People & Community

Responsibility and commitment

As Sea-Tac Airport performs the role of an essential public facility supporting Washington’s growing economy, we pledge:
  • To be a responsible environmental steward
  • To be a good neighbor
  • To make the airport a catalyst for economic opportunity for our underrepresented communities

Working to build opportunity

The airport’s strong partnership in local education programs helps create economic opportunity for young people. Career exploration events at the airport inspire local high school students to learn about careers in engineering, public safety, information technology, and the skilled trades. The Port’s apprenticeship programs work with unemployed or under-employed King County residents who want to pursue a living-wage career in the construction industry or other skilled trades. Services include individualized assessment and referrals, pre-apprenticeship training, assistance applying for apprenticeships, support to help ensure successful apprenticeship completion, and job placement assistance. The ANEW (Apprenticeship in Nontraditional Employment for Women) program supports women in jobs usually held by men.   Airport employees and Port Commissioners also participate in the Environmental Challenge for Raisbeck Aviation High School's sophomores. For the last several years, Port staff have taught curriculum at the high school during the Environmental Challenge.   The Seattle-Tacoma International Airport Golf Tournament has raised more than $1 million and funded over 50 college scholarships for students at local schools.

Supporting communities by reducing noise

Sea-Tac Airport respects neighboring communities who directly experience the effects of a busy airport. To date, the Port has invested about $400 million to support communities most affected by aircraft noise at Sea-Tac Airport. Mitigations may include insulation, doors, and ventilation modifications. This is an outcome of the 1985 Part 150 Noise Study approved by the Federal Aviation Administration. Since then, three study updates were conducted in 1993, 2002, and 2014. The latest noise remedy boundary, set in 2014, serves as the basis for new programs including insulation and voluntary acquisition.   Mitigation Completed
  • 9,400 single family homes
  • 5 condominiums complexes
  • 14 buildings – Highline College
  • 8 schools – Highline Public Schools

Supporting local economies

At the same time that Sea-Tac works to mitigate its impacts on adjacent communities, it also spurs economic development.   More than 19,000 people work at the airport for more than 350 individual employers.  If all airport employers were combined, Sea-Tac Airport would be King County's fifth largest employer.   In addition to the jobs physically located at Sea-Tac, the airport generates jobs in cities adjacent to it.  For example, hotels in cities around the airport are adding rooms to meet growing demand and hotel room inventory is expected to increase from 8,000 to over 9,800 by late 2019.  In total, Sea-Tac supports another 68,200 jobs through visitor spending, mostly within King County.  This results a combined $3.6 billion in direct wages and benefits.   Sea-Tac and the Port of Seattle have also entered into a number of development partnerships in adjacent communities to build:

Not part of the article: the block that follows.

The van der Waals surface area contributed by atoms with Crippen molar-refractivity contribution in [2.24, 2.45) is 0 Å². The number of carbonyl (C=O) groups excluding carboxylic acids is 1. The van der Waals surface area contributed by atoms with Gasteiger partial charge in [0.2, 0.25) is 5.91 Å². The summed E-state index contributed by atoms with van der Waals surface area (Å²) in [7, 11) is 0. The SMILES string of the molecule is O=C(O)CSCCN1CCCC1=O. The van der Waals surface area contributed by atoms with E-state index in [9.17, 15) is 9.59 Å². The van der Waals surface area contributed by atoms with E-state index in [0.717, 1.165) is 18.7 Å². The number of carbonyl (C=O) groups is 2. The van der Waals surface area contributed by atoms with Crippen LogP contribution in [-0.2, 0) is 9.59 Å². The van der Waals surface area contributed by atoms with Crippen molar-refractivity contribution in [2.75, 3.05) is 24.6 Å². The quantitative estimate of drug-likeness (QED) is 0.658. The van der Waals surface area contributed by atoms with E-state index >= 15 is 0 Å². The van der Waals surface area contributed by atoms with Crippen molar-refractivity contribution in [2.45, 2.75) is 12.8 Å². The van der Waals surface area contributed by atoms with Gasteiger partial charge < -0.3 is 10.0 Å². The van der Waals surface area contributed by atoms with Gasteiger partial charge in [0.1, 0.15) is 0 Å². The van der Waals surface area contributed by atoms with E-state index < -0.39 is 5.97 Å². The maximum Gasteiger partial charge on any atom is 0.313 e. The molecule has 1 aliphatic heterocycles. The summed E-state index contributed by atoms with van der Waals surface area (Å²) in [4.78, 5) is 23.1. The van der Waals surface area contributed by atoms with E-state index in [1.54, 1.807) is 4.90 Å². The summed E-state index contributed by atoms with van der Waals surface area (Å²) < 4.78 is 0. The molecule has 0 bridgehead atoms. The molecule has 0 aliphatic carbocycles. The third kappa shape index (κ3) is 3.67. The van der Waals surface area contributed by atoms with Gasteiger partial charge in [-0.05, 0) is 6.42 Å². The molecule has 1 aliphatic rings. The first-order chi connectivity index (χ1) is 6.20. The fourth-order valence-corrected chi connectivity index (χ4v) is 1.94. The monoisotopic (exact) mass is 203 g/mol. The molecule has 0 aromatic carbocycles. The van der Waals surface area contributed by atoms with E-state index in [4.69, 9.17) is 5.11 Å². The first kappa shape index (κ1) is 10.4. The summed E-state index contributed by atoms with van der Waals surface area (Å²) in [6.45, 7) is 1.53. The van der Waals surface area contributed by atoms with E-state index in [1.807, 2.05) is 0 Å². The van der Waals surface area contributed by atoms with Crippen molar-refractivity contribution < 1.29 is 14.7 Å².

• A 26-acre business park in Burien, expected to support 800 jobs
  • An 87-acre business park in Des Moines, anchoring 3,500 jobs
  • Light industrial buildings in SeaTac, expected to support over 400 jobs

Community and local city grant programs

Sea-Tac works to create programs to benefit our closest neighbors through matching grants, economic development and jobs, workforce development, environmentally sustainable practices, and safety measures.   Sea-Tac and the Port of Seattle have provided more than $197,000 in matching funds for projects in the six cities closest to the airport. Project examples include:
  • Funds for Burien to create signage to promote a walkable Burien
  • Funds to recruit and retain businesses in Federal Way
The Port has also provided more than $85,000 in small matching grants through its Airport Community Ecology Fund.  Grants support marine education, habitat restoration, community gardens, litter reduction, and invasive weed removal projects, among others.